Conservationists call on new B.C. gov’t to act on Tulsequah Chief mine cleanup – by Derrick Penner (Vancouver Sun – July 4, 2017)

Conservation and indigenous groups in Alaska are pushing B.C.’s new government to act on cleaning up the dormant Tulsequah Chief mine site near the border in Alaska’s southeastern panhandle.

The mine site has sat dormant since September 2016, when owner Chieftain Metals Corp. was pushed into receivership. But rather than allow the mine to be sold out of bankruptcy, the Alaskan groups are asking B.C. to just clean it up and shut it down.

Chieftain is now the second company that has fallen into bankruptcy trying to resurrect the Tulsequah Chief since it was shut down in 1957 by its original owner, and Chris Zimmer of the Alaska group Rivers Without Borders doesn’t want another replay of the scenario without a serious cleanup of acid-rock drainage that has poured out of the mine and into the Taku River for decades.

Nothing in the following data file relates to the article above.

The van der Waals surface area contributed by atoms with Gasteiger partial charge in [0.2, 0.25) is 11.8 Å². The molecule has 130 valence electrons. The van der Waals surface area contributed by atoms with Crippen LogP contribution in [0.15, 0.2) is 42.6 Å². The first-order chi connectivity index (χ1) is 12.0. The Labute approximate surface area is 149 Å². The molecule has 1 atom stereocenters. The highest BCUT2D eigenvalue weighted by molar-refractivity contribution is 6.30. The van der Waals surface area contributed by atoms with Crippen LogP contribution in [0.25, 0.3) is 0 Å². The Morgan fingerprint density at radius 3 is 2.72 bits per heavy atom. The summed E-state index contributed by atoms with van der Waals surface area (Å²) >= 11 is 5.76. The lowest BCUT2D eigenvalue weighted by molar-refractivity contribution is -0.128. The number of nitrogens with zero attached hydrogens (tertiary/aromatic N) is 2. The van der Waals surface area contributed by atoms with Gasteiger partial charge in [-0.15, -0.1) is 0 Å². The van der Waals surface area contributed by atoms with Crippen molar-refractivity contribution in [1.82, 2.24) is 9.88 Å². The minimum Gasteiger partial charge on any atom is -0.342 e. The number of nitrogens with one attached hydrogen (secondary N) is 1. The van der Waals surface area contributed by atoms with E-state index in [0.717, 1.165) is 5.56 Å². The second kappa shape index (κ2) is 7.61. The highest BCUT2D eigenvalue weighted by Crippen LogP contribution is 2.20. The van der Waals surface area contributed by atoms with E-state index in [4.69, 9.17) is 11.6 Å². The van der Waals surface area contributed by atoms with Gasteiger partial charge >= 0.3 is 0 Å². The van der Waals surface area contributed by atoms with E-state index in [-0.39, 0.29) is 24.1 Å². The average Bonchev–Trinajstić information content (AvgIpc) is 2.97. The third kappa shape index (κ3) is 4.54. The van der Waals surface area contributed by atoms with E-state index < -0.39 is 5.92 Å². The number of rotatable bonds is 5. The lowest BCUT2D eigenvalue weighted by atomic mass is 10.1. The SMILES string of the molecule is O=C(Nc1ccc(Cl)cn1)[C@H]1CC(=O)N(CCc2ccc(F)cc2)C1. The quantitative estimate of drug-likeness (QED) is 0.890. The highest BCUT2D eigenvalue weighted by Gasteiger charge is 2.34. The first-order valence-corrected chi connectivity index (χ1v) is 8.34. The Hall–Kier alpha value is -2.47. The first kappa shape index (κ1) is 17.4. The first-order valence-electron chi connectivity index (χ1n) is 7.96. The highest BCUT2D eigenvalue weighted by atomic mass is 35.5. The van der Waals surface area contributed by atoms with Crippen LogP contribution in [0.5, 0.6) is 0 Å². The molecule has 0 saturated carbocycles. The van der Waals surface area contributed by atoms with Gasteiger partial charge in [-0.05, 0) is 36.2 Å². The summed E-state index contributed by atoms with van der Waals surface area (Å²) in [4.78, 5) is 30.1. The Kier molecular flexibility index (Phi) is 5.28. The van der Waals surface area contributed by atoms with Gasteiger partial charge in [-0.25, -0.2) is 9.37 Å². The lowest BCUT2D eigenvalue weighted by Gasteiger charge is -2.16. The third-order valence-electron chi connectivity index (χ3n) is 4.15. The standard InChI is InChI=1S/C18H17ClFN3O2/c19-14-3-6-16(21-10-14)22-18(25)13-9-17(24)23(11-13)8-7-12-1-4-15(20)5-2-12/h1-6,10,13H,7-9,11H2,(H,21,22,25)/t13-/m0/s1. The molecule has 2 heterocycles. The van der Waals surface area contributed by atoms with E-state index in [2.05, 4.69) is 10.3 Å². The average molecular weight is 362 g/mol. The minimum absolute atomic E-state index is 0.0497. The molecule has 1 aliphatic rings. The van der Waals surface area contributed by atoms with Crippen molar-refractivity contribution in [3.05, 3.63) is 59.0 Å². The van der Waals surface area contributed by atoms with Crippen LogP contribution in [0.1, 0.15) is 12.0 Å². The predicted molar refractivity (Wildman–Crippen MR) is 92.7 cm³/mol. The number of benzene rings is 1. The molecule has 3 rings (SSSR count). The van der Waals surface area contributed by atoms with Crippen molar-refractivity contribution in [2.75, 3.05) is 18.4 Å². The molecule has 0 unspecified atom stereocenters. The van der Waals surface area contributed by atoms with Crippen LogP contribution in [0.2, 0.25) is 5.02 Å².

“What’s changed since the last time the two companies went bankrupt?” Zimmer said. “Are the economics different, do they have a new plan?”

And last week, Rivers Without Borders, along with indigenous organizations and representatives of commercial-fishing groups, issued a statement calling on the new provincial government to take a more direct interest in the cleanup.

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